NSFetchedResultsController doesn't show updates from a different context NSFetchedResultsController doesn't show updates from a different context ios ios

NSFetchedResultsController doesn't show updates from a different context

You have the basic idea, so there is probably a bug somewhere in your code...

Double check that you are properly registering to receive the notification from the background MOC.

Register to receive all notifications from all objects. In that method, log the event, and all its data. When the object is a MOC, dump all its properties (especially the lists of registered, inserted, updated, and deleted objects).

Put a log statement right before and after the save call, and in the notification handler for merging the notification.

Also, you omitted a lot of code so it's hard to know what you are actually doing, but the code sample you included looks like it is hard setting isSync to YES for all objects being loaded, but your fetch request only wants those with isSync set to NO. None of those new objects will pass that predicate.

Finally, double check your model definition and make sure you are using the right number type. This can be a big source of problems.


Oh yeah, I forgot... your fetch request does not have a sort descriptor. When you create a FRC, your fetch request must contain at least one sort descriptor... if you have multiple sections, the first sort descriptor is used to group the objects into sections.

To follow up on Alexsander's comment... I alluded to it at the beginning of my post, but you certainly do not want to listen to notifications from a MOC unless it is well known as one of yours (unless, of course, you are just logging for debugging purposes). You should know about the MOC you are using.

Furthermore, I would suggest using parent/child MOCs for this type of processing, but what you are doing should work if done properly.

Parent (private concurrency type)Main (main concurrency type)

Then, with your background MOCs, just have them set the main moc as their parent. When they save, their objects get injected directly into the main MOC. The main MOC can then issues saves at later times to put them onto disk.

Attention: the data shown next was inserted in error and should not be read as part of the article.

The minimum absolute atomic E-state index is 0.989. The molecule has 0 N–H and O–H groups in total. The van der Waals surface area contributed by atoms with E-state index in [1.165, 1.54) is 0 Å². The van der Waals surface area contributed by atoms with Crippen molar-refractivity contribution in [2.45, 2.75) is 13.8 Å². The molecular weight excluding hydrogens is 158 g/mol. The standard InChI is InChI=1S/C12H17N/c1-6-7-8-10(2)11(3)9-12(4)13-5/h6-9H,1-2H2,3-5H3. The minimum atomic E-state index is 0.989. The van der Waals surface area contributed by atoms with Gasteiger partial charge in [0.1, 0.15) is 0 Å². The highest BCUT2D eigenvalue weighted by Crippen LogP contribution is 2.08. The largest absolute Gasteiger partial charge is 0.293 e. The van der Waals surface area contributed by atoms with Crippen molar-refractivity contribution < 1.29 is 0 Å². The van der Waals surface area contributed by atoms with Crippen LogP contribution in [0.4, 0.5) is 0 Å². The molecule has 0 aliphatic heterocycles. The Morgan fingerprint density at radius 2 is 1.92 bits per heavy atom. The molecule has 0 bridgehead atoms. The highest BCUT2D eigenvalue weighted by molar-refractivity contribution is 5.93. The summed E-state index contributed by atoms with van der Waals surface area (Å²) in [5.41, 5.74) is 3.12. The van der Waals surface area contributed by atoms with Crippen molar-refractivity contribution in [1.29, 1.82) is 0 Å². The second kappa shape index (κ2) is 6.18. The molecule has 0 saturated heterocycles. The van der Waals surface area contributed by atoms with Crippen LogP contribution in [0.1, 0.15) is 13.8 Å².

Or, you can parent you background MOC to the "parent" and then the "main" MOC can just reissue the fetch to get the data from the parent.

I just had the same problem, which I solved with parent/child contexts.Here is the problem I had.

I was updating my Core Data object graph in a background thread which had its own managedObjectContext (which is mandatory), and my fetchedResultsController was not able to pick up the changes done to the database.

After I solved it I took some notes:

ManagedObjectContexts are not thread safe, which means that a managedObjectContext cannot be shared with other threads. If a thread needs to use a managedObjectContext, then it will initialize its own managedObjectContext.

To initialize a managedObjectContext there are two ways:

  • alloc/init then set its persistentStoreCoordinator property

  • alloc/init then set a parentContext property instead of a persistentStoreCoordinator property

note: one cannot set both the persistentStoreCoordinator and the parentContext property of a managedObjectContext.

Using parent/child contexts is needed when the a context is run on a background thread that is "linked to controllers and UI objects that are required to be used only on the main thread"(core data documentation).

Here are the requirements needed for the parent/child contexts:

  • the parent context lives in the main thread

  • the child context lives in the background thread

  • both contexts need to be initialized with an initWithConcurrencyType:NSMainQueueConcurrencyType method.

  • when the batch of changes has been done in the child context, both contexts need to perform a save operation. These save operations need to be nested in performBlock methods, i.e:

    childContext performBlock:^{    [childContext save:nil];    [self.parentContext performBlock:^{        [self.parentContext save:nil];                    }];}];

EDIT: The code above is actually a bad idea for 2 reasons:

1) It works without saving the parent context.

2) The main thread is blocked if the parent context runs on it.

I hope it helped !

EDIT: Here is a stackoverflow thread which helped me greatly: Does a Core Data parent ManagedObjectContext need to share a concurrency type with the child context?